Etosha National Park: Etosha National Park, which translates as the 'Place of Mirages', Land of Dry Water' or the 'Great White Place', covers 22,270 square kilometers, of which over 5,000 square kilometers is made up of saline depressions or 'pans'. The largest of these pans, the Etosha Pan, is characterized as a saline desert. It formed part of a huge, shallow lake that around three million years ago was reduced to a complex of salt pans when the major river that fed it, the Kunene, changed course and began to flow to the Atlantic instead. Overnight:   Onguma Tree Top Camp     Breakfast, Lunch & Dinner

Day 10: Etosha National Park / Onguma Game Reserve

Another morning dedicated to game drives within the eastern section of Etosha National Park, a spot well-known for wildlife numbers. Return to camp for lunch and an early afternoon rest, spending your final afternoon on a game drive on the private Onguma Game Reserve, wrapping up in a final sundowner overlooking Fischer’s Pan.

Onguma Game Reserve: Located on the eastern side of Etosha and borders Fisher’s Pan. Onguma Game Reserve has more than 20,000 hectares of protected land and wildlife. The nature reserve boasts over thirty different animal species consisting of plains game including kudu, giraffe, eland, oryx, hartebeest, zebra, impala, as well as predators such as lion, cheetah and leopard. Onguma Game Reserve is now also proud to be home to a family of black rhinos! More than 300 bird species can also be viewed at Onguma Nature Reserve. Overnight:    Onguma Tree Top Camp    Breakfast, Lunch & Dinner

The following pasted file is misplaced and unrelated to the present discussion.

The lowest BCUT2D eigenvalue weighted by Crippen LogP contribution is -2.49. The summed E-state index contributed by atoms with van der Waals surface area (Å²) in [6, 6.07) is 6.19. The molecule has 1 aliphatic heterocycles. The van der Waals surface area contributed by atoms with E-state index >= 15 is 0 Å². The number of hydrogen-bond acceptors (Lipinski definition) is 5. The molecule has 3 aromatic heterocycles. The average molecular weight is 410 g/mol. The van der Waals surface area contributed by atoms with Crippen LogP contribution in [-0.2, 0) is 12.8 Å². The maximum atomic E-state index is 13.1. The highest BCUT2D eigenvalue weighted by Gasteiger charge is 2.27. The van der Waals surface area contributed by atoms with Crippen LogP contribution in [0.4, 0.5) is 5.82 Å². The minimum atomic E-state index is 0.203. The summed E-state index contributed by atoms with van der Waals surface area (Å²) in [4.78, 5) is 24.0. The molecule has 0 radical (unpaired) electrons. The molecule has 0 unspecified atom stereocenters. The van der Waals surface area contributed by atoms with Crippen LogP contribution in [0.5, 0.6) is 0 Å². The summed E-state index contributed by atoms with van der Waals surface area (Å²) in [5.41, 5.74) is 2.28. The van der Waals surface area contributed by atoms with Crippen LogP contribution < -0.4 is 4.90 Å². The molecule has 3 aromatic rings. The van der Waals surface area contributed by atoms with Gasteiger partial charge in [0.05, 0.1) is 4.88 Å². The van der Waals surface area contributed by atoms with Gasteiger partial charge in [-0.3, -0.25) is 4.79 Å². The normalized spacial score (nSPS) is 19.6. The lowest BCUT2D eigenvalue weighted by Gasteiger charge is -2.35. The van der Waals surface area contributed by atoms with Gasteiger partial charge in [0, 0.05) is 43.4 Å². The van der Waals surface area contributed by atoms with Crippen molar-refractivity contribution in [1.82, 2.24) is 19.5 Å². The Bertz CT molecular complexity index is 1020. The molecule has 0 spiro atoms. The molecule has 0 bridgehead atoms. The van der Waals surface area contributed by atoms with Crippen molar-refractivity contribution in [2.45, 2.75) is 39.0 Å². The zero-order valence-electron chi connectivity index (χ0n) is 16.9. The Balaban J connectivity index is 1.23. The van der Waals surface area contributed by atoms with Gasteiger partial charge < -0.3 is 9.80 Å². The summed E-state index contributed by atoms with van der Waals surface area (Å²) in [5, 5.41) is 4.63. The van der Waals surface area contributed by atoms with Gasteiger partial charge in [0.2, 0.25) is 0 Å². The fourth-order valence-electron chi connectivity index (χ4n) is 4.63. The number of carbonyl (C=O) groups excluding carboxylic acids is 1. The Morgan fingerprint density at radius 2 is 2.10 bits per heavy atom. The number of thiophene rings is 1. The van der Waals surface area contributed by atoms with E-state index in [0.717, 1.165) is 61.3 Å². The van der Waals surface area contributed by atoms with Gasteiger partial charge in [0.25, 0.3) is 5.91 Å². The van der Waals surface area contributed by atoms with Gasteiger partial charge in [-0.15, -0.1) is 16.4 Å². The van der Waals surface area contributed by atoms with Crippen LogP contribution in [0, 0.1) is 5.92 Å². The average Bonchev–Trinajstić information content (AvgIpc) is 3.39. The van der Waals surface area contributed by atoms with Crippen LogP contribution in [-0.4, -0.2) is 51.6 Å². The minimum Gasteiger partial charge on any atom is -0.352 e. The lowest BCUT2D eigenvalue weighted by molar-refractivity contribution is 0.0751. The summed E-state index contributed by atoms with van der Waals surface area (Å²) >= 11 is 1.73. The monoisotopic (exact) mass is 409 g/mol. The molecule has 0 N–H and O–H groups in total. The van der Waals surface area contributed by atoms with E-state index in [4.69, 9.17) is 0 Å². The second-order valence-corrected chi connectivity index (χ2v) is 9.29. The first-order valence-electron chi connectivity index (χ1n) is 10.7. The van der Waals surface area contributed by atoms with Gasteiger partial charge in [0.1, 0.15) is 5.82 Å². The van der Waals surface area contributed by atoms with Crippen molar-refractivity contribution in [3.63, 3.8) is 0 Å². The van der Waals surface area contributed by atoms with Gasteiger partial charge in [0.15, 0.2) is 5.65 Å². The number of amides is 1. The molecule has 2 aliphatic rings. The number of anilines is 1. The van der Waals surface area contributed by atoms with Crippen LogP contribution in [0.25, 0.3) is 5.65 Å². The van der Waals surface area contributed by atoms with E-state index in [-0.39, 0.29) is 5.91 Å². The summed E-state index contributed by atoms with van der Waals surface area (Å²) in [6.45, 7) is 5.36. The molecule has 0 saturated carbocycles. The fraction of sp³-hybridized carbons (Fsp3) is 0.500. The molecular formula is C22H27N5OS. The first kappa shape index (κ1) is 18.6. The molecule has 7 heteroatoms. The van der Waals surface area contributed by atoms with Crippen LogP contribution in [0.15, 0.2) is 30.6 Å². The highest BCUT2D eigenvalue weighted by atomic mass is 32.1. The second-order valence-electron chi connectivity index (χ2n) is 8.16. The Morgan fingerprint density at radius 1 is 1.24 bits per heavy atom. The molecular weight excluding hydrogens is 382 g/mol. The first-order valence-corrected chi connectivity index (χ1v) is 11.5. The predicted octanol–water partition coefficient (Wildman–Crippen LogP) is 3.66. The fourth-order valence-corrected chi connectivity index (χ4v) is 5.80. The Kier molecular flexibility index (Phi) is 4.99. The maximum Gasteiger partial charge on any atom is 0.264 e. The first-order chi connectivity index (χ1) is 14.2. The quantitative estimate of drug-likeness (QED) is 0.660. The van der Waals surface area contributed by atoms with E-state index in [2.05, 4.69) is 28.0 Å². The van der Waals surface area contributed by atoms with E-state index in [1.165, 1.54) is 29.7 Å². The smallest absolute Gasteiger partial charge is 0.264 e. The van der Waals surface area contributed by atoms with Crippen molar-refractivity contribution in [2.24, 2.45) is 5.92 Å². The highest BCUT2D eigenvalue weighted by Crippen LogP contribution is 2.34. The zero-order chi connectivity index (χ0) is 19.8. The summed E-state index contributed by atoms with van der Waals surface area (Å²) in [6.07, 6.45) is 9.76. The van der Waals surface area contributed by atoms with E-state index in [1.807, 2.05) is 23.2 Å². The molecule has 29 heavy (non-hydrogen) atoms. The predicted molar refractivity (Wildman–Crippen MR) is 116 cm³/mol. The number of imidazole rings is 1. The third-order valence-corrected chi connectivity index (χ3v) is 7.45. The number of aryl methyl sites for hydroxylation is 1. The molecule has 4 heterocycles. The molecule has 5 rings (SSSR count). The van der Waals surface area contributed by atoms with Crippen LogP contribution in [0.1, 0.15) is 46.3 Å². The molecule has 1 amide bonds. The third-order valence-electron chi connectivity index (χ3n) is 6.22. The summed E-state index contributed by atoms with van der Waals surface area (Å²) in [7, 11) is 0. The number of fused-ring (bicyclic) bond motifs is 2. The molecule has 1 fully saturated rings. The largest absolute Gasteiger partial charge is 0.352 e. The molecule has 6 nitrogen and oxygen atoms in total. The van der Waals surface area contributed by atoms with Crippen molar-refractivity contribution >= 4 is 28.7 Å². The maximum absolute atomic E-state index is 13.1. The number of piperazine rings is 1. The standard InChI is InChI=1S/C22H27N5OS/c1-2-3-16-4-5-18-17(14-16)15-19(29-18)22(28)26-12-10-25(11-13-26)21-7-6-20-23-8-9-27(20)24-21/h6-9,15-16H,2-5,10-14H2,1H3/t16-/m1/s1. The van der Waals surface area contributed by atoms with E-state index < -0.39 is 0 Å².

Day 11: Onguma Game Reserve to Windhoek via the AfriCat Foundation

This morning we drive south to the Okonjima Day Centre. Here you will be treated to a short game drive and educational tour of the AfriCat Foundation in order to learn about the great efforts being made here with the conservation of Africa's large cats. Lunch at the centre before heading on to Windhoek, stopping in Okahandja to visit the local craft market for some last minute curio shopping if time permits. In Windhoek your guide will transfer you to Galton House or similar for an overnight. Breakfast and dinner included. 

Day 12: Home

Transfer to airport for home or to continue on to another part of Africa. 


You have the option to extend your safari for an additional night or two at Okonjima, staying at their delightful Luxury Bush Camp. This affords you the opportunity to get a more in-depth insight into the work being done by the AfriCat Foundation as well as getting to see more of cheetah, leopard and other big cats in the wild.






Date - Rates:

2016 Group Departure Dates:  All group trips sold out.  Private guided available. 

Book Epic Namibia by Nov. 18, 2016 for 2017 and receive $400 off. (Must be paid in full at time of booking.)

2017 Group Departure Dates: 

Safari #1:   March 6 -  17 
Safari #2:   March 20 - 31      Limited space 
Safari #3:   April 3 -14           Sold out
Safari #4:   April 24 - May 5  Limited space
Safari #5:   May 8 - 19          Limited space
Safari #6:   May 22 - June 2  Limited space
Safari #7:   May 29 - June 9  Limited space   
Safari #8:   June 12 - 23        Limited space
Safari #9:   June 26 - July 7  Sold out 
Safari #10: July 10 - 21         Limited space
Safari #11: July 24 - Aug. 4   Limited space